The Homes of The Possession Chronicles: Part 1

Welcome to the first in a series of blog posts featuring the homes of The Possession Chronicles characters. All the city houses in the family saga are actual homes in Mobile, Alabama. Part of my research is choosing locations that are historically accurate–houses, churches, parks, hotels, and more. For the most part, I keep to the facts, though I have been known to fictionalize a few things. (I typically note those liberties in the Author’s Note/Acknowledgement section.) To start things off, here are the two main family homes in The Possession Chronicles, the Melling and the Easton houses.

The Mellings’ Government Street mansion. This one I fudged on the build year by a couple to have it complete for their 1904 Christmas party in Perilous Confessions. (It is on record as being built “circa 1906”, so it’s not too far off.)

1209 Government Street, Mobile, Alabama

Designed by my favorite local architect, George B. Rogers, this beauty is one of dozens of homes he designed along Government Street and adjoining (now historic) neighborhoods. During the the first few decades of the twentieth century, everyone who was anyone in Mobile high society had a Rogers designed home. He built a wide variety of private and public buildings, including a skyscraper, a Scottish Rite Temple, the library, a public high school, and Bellingrath Gardens and Home (one of “America’s Castles”). I refer to George Bigelow Rogers as Mobile’s Frank Lloyd Wright. Want a peak inside the “Melling” home? Check out the Zillow listing from when it was last on the market.

The Easton Home. This majestic Queen Anne Victorian is a reader favorite. Built from a kit in 1897, the home has all the details you expect from a life-sized dollhouse.

1552 Monterey Place (at the corner of Catherine St.) in Mobile, Alabama

Today, the “Easton” home is a functioning Bed and Breakfast with a stellar reputation–and it’s for sale! Check out the gorgeous photos and all the stats here. Have you ever wanted to own a B&B? This is the perfect one to step into. The current owners are welcoming and full of all the Southern hospitality you’d expect. I give a nod to the Kate Shepard House name by having the oldest Easton sister, Susan, married to a David Shepard of Grand Bay.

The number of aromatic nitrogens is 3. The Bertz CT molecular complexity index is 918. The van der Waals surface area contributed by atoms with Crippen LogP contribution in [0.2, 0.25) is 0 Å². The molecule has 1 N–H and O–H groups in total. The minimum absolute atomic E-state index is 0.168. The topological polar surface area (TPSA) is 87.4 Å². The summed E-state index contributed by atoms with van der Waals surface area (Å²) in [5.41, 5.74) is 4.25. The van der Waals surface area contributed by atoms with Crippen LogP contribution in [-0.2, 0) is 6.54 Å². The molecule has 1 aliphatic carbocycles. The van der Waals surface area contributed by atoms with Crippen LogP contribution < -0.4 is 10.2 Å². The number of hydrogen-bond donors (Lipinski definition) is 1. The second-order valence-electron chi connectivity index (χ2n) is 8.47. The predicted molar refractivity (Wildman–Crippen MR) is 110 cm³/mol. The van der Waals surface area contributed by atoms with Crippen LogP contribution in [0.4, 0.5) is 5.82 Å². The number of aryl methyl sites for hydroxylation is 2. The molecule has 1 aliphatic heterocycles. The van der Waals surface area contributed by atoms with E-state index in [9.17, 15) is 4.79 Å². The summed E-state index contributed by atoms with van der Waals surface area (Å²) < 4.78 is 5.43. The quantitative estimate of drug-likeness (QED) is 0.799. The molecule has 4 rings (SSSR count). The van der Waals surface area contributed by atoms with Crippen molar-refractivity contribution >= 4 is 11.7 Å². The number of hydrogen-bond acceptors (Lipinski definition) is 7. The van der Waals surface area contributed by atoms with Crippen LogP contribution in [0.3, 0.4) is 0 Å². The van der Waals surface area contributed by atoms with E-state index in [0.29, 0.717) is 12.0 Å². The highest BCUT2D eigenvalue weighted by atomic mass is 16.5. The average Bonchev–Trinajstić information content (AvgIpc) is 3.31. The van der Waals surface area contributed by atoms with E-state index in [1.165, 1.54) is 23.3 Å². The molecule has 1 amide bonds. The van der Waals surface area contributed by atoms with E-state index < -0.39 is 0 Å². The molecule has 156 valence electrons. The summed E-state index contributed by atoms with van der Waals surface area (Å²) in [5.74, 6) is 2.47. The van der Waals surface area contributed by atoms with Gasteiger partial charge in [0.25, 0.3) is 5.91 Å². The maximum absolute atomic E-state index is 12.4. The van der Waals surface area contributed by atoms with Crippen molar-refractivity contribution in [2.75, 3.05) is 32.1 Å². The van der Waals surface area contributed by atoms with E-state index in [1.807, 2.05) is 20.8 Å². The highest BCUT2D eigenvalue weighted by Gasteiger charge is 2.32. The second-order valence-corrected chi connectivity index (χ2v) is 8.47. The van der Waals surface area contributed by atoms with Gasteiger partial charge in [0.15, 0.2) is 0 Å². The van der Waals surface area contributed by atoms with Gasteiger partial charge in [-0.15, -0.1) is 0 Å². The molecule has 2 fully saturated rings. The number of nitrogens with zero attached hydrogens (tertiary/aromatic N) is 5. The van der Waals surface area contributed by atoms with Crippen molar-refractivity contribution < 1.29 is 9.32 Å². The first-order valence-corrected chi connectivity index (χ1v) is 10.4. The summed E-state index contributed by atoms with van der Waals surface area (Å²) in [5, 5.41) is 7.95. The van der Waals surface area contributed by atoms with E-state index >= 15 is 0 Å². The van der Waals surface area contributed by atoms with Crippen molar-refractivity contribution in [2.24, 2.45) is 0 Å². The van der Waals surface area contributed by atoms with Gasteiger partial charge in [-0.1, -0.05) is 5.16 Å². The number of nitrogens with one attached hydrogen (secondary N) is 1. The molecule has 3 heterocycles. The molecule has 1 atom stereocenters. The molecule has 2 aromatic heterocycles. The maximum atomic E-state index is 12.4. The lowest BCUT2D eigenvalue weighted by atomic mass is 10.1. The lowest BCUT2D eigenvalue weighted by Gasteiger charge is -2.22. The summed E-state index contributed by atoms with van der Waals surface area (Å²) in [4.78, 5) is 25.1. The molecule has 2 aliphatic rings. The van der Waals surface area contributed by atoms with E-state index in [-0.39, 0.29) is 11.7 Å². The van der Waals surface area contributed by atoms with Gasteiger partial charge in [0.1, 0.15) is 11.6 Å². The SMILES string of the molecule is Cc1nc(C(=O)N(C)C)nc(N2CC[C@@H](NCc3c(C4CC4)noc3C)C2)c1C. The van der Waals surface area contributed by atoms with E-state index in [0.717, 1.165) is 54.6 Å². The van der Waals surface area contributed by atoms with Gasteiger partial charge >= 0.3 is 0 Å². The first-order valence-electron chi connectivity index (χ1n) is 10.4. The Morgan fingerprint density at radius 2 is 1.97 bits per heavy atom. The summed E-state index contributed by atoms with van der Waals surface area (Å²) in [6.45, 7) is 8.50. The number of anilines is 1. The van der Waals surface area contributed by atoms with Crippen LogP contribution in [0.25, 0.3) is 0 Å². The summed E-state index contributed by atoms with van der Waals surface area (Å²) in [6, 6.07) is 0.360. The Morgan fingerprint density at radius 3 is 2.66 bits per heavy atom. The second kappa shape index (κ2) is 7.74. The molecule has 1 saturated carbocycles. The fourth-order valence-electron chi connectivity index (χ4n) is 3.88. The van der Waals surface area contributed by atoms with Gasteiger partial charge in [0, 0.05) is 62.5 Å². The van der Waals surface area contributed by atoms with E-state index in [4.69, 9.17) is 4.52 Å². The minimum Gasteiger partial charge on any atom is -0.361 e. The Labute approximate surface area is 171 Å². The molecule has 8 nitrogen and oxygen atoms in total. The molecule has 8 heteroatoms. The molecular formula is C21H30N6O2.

What other homes or locations do you wish to read about and see? I’ll be sure to feature them in the weeks ahead.

Summer Writes, Reads, and Edits

It’s meltingly hot here in Mobile, Alabama, which means it’s a typical August along the Gulf Coast. My favorite thing to do in August are indoor activities including reading, writing, and editing.

On August first, I completed the first draft of the final manuscript in the trilogy I began in the autumn of 2019. It took me until December 2020 to complete the first book (about fourteen months), but this year I was able to knock out the second and third over-written installments in three months or less each. Hooray! (And when I say over-written, I mean it. The third project ended at 126,165 words.)

My plan is to release this nameless trilogy after the main body of The Possession Chronicles is completely published–which will hopefully be by the middle of 2022. That means plenty of time for working the dozens of rounds of edits each of the manuscripts need before they become books. Last week, I chronologically edited all three of them for the first time and I’m pleased with the overall trilogy arc, but I know individually they each need a lot of cutting and polishing.

Right now, I’m working my final personal round of edits on Barren Devotion, the seventh novel in The Possession Chronicles. It’s officially draft twenty-five, but it will get a couple more go-throughs with the editor I’m assigned to work with by Bienvenue Press. I’m hoping for a Winter release, but it will be Spring ’22 at the latest.

Now for the reading news. Last week in POSSESSED: Timeless Gothic Reads group on Facebook, I co-hosted a week-long discussion on Darkwater by Dorothy Eden. It was great to share one of my favorite novelists with fellow Gothic fans, many who were reading her for the first time. Dorothy Eden is my favorite for Gothic Romance (which Darkwater is), but I love her family sagas even more.